CrowdStreet’s Quan Le on How to Successfully Pivot Careers in Engineering

CrowdStreet’s Quan Le on How to Successfully Pivot Careers in Engineering

Quan Le loves being outdoors.

“I love climbing. My partner and my life goals revolve around it. We want to climb the hardest routes or the coolest mountains,” Quan shares with excitement.

Although Quan and their partner share this hobby, they also have their separate outdoor interests. “My partner likes to go backpacking and I prefer scuba diving,” they explain.

Quan enjoys the outdoors so much that you’ll only find them inside on two occasions. The first is to watch movies like Everything Everywhere All At Once, and the second is to work from home as a software engineer for CrowdStreet.

We sat down with Quan to learn more about their career journey from mechanical to software engineering and the lessons they learned along the way.

Starting out in Mechanical Engineering

When Quan got accepted into the University of California Irvine (UCI), they majored in biological sciences thinking they would fulfill their parents’ hopes of them becoming a doctor. However, they quickly became uninterested in the subject.

“I just didn't like it,” they admit. “So once I got to UCI, I struggled for a year to try to figure out what I wanted to do.” This temporary uncertainty led them to change their major to accounting because of their interest in money.

“Money is universal to everyone, especially in today's economy,” Quan says. “Knowing how to handle your money and how it flows between different accounts is very useful.”

Even though finance interested them, it wasn’t exactly the career field they wanted to be in.

“I realized early on that I like to be mentally stimulated. I like challenges. So, I switched to one of the hardest majors: mechanical engineering,” they explain.

With this new focus came a new career goal. “As cheesy and stereotypical as it is, I wanted to work for SpaceX and launch rockets to Jupiter or Pluto and things like that,” they admit.

However, Quan had to face the reality that there are limited career opportunities in space travel and more opportunities in software.

Pivoting to Software Engineering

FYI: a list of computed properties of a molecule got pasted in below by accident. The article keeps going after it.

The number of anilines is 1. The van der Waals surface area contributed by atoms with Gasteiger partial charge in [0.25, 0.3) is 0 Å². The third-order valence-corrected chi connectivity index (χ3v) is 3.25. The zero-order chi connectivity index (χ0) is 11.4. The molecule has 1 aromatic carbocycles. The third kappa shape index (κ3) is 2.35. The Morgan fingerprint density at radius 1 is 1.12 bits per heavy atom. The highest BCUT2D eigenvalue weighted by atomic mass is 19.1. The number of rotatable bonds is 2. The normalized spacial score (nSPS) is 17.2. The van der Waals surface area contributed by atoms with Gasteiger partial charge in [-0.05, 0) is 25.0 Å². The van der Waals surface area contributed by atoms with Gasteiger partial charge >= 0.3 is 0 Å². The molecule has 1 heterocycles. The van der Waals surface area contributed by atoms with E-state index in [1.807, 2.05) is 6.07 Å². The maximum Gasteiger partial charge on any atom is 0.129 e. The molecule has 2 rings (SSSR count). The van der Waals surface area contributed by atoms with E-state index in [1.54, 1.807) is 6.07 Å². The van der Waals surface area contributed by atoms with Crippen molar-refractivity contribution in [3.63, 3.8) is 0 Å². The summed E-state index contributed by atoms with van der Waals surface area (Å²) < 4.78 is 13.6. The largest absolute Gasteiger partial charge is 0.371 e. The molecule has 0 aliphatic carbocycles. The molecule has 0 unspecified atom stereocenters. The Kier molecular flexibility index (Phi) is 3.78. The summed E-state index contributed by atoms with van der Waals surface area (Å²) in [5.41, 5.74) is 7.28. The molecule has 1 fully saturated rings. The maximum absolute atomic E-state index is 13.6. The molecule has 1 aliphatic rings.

Quan enjoyed the logical approach they learned in mechanical engineering, but there was one drawback.

“In the industry, unless you're doing research, which you'd have to get your PhD for, it's a lot of paperwork and documentation,” Quan says. “You're not doing formulas or looking up series anymore.”

“I don't think people should derive their happiness from work, but I don't think you should be miserable from work either,” they explain. With this realization, Quan determined to make a career shift .

In search of something more fulfilling, Quan made a career change and shifted into the world of software by attending a coding bootcamp. This helped them build a foundation in coding, and smoothly transition into software engineering.

However, a relatively seamless transition didn’t mean a career without challenges.

“With software engineering, you're going to come across problems with your code,” Quan shares. “It's not going to work and you're not going to understand why.”

In these moments of frustration, Quan learned how to deal with these challenges without getting overwhelmed.

“When I feel like banging my head on the wall because of a problem, I go lay down," they explain. “I go sit somewhere, look at my phone, text my friend, or go on a short run.”

Learning to navigate these stressors has helped Quan produce influential work.

The Advantages of Working in the Startup Culture

As the tech industry boomed, Quan saw the allure of wanting to work for big companies.

“I realized there's a lot of talk about joining big companies like Facebook, Amazon, and Google,” they share. “But at the same time, when you're at a big company you can feel like a cog in the machine. To see one small change, you're probably going to be working on it for years.”